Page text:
Sophisticated emissions control systems are being developed for fuel-efficient (lower CO2) modern diesel engines in passenger cars. For several years platinum-based catalysts have been fitted to diesel engine exhausts to oxidise CO and HCs, and the spotlight is now on preventing PM from entering into the atmosphere. This is done with wall-flow filters, and periodically it is necessary to combust the PM retained in the filter to prevent build-up of PM. This is done by catalytically oxidising with platinum-based catalysts extra fuel that is partially burnt in the engine to achieve the temperatures needed to burn PM with oxygen. Catalytic filter systems are capable of eliminating coarse and accumulation mode PM from diesel exhaust, and the latest and most efficient of these used on cars is mounted directly on the turbocharger in the small space in the engine compartment. The small filter contains all of the catalytic functionality to oxidise CO and HCs during normal driving, as well as to oxidise additional CO and HCs to provide sufficient temperature for regenerations with oxygen. Nanoparticles from diesel engines are the subject of much research, and ways of controlling them are understood. In the future, NOx reduction systems will be needed to meet legislative requirements, and will involve NOx-trapping technology or SCR using ammonia derived from an aqueous solution of urea. Once these approaches have been fully developed, it is likely that multifunction four-way catalyst systems will be developed, analogously to the use of three-way catalyst systems on traditional gasoline passenger cars.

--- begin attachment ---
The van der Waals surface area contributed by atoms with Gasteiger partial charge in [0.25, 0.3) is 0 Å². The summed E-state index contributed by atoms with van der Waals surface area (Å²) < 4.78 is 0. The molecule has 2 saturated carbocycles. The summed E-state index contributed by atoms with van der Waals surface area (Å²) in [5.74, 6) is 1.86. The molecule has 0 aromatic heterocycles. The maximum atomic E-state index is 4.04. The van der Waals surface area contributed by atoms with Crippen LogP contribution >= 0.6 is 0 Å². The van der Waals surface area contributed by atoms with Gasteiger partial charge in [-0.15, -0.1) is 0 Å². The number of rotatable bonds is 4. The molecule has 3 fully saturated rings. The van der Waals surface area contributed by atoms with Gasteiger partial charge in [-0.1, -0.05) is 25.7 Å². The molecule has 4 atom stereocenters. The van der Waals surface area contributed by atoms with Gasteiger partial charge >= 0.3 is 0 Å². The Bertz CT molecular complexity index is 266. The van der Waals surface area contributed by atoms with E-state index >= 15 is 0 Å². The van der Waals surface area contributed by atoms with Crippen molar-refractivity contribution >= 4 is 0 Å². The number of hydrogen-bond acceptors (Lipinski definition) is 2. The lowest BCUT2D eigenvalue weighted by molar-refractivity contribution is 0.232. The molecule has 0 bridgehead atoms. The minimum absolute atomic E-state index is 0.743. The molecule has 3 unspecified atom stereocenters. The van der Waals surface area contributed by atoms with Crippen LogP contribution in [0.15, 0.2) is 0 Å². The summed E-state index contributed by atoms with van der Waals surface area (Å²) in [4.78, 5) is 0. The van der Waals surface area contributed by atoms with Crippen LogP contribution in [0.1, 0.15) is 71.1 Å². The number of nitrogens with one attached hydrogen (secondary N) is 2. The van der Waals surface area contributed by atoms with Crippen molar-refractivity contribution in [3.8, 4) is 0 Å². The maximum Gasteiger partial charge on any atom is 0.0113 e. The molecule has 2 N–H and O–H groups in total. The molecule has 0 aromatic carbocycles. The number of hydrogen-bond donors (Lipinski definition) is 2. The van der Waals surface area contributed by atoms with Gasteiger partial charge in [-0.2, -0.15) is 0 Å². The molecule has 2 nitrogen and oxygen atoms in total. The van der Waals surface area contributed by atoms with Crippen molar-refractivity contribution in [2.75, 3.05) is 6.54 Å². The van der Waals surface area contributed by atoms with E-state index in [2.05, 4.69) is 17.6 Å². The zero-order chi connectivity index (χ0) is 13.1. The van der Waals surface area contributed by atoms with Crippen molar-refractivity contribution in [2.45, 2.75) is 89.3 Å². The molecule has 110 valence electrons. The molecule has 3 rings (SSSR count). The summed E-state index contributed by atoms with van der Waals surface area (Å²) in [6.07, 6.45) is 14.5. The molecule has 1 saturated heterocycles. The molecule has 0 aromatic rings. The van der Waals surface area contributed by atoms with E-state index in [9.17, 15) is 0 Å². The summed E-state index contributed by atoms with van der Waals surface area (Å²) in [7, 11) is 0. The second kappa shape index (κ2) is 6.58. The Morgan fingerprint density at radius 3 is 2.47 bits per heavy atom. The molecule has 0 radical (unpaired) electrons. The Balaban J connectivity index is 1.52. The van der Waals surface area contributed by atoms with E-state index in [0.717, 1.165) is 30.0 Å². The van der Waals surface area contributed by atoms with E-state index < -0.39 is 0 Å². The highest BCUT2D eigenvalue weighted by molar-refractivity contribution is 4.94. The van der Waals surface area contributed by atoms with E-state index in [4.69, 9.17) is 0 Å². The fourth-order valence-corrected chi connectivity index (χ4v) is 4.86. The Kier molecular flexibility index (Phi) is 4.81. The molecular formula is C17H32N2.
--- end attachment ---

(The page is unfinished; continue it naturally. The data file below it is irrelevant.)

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Martyn Twigg is the Chief Scientist of Johnson Matthey PLC and previously Technical Director for the Environmental Catalysts and Technologies Division. Following work at the University of Toronto, Canada, and a fellowship at the University of Cambridge, U.K., he joined ICI where he aided the development and production of heterogeneous catalysts used in the production of hydrogen, ammonia and methanol. Martyn has authored or co-authored many research papers, written numerous chapters in encyclopedic works, and edited and contributed to several books. He edits a book series on fundamental and applied catalysis.
Paul Phillips is the European Diesel Development Manager for the Environmental Technologies Division of Johnson Matthey PLC, Royston. He is responsible for the development of oxidation catalysts, the latest generation of catalysed soot filters, and NOx reduction technologies for diesel powered vehicles. Paul has a B.Sc. in chemistry and a Ph.D. in organometallic chemistry of main group elements from the University of Warwick, U.K.